Precisely 51 seconds elapse between pressing “record” on Zoom and Carlo Ancelotti asking the question that, according to those who work with him, is never far from his lips these days. “Do you know Crosby?” he says, leaning forward in his chair. It is very important to Carlo Ancelotti that you should know about Crosby.
Until the turn of the year, Ancelotti was one of the unlucky ones: He was someone who had never been to Crosby. He had been to Liverpool a few times, of course — as manager of Chelsea and Real Madrid and Napoli — but he had never had the chance, on those flying visits, to venture much further than his team’s hotels.
In the first few weeks after taking the job as Everton manager last December, though, Ancelotti and his wife had to set out to find a place to call home. They did not want to live in one of the luxury apartments in the city’s center: They have three dogs — a Pomeranian, a Jack Russell/Poodle cross, and one of lineage Ancelotti has not yet committed to memory — and so prefer a bit of open space.
He wanted somewhere comfortable, not especially ornate or flashy or grand, and quiet. His days, he said, tend to be spent at the training facility, and his nights with family. He does not crave nightlife.
But nor did he want a long commute from one of the essentially fortified villages south of Manchester that constitute North West England’s footballer belt. All of which led someone at the club to recommend Crosby — on the coast, just outside the city, refined but not knowingly exclusive — as a happy medium.
Ancelotti and his wife were smitten. In the intervening months, a colleague jokes, the 61-year-old Ancelotti has seemingly taken on an unofficial role as Crosby’s minister for tourism. “It’s a beautiful place,” he said. He got to know it especially well over those long spring months of lockdown, walking his dogs along the water. Ever since, he has been keen to alert others to Crosby’s charms.
“It’s close to the sea,” he said. “There’s a beautiful beach. A long beach. There is really nice cycling, really nice walks. You can walk all the way to Formby on the coastal path. There are the Gormley statues, 100 of them, on the beach. I really like it.”
Hearing Ancelotti — this stylish, urbane Italian whose glittering career has been spent almost exclusively in one or other of Europe’s great cities, from Rome to Milan, Milan to London, London to Paris, and on to Madrid and Munich — spend the days before the season’s first Merseyside Derby evangelizing the charms of Crosby is, even for someone who has been to Crosby and likes it very much, something of a surprise.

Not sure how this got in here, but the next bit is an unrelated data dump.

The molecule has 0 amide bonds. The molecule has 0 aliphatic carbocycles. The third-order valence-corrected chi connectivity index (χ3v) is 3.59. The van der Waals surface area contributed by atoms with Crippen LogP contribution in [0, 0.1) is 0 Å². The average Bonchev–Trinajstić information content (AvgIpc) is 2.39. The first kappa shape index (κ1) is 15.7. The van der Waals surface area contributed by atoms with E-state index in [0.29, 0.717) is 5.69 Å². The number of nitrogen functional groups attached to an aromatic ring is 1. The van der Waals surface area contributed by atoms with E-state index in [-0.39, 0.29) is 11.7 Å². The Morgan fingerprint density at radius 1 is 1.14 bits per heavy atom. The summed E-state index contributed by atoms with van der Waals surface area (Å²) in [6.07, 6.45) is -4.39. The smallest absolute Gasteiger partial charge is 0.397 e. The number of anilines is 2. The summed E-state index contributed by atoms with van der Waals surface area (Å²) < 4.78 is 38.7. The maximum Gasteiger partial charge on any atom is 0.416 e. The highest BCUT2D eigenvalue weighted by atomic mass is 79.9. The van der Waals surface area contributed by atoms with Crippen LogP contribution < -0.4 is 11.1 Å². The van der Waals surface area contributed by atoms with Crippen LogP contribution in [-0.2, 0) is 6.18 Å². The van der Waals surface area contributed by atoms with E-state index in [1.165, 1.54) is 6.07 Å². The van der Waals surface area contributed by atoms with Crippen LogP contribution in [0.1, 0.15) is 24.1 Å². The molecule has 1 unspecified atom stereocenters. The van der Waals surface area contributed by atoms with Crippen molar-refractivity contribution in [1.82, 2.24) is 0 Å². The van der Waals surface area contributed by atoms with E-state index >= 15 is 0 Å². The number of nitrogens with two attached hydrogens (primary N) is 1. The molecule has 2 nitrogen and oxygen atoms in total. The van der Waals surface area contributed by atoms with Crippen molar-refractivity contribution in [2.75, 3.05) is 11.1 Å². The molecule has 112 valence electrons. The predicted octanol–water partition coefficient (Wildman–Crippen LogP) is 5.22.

But then Ancelotti is not an easy man to fit into a stereotype. He is a man who has devoted his life to soccer, and yet he did not miss it at all during lockdown, happily spending time doing other things.
He is a manager who has won almost everything — who has more right than most to be considered one of the finest coaches of his generation — but who has never tried to build up a myth of his own greatness. Instead, he presents himself as a sort of midrange human resources executive.
In an age when soccer is in thrall to the cult of the manager, he resists the idea that it should be his identity. He is, he said, not a Manager; he is just someone who does that as a job.
In a culture when most of his peers cultivate an image of relentless obsession, Ancelotti is refreshingly, and almost heretically, three-dimensional.
This week, for example, Ancelotti’s mind might have been filled with thoughts of Saturday’s derby against Liverpool. Everton has not beaten its city rival in the Premier League in a decade, but it goes into this weekend’s fixture top of the nascent table, unbeaten this season, its neighbor wounded by a humiliating 7-2 defeat against Aston Villa last time out.
Ancelotti could have been forgiven, then, for wanting to talk only about the work he has done to revive Everton, the promise his team is showing, the renewed sense of optimism and ambition he has fostered.
But — though he happily discussed all of that — he was also happy to talk about, in no particular order: the origins of and appropriate nomenclature for Parmesan cheese; whether dogs bark in a specific language; the Netflix documentary series “The Cuba Libre Story”; “Game of Thrones”; and, of course, Crosby.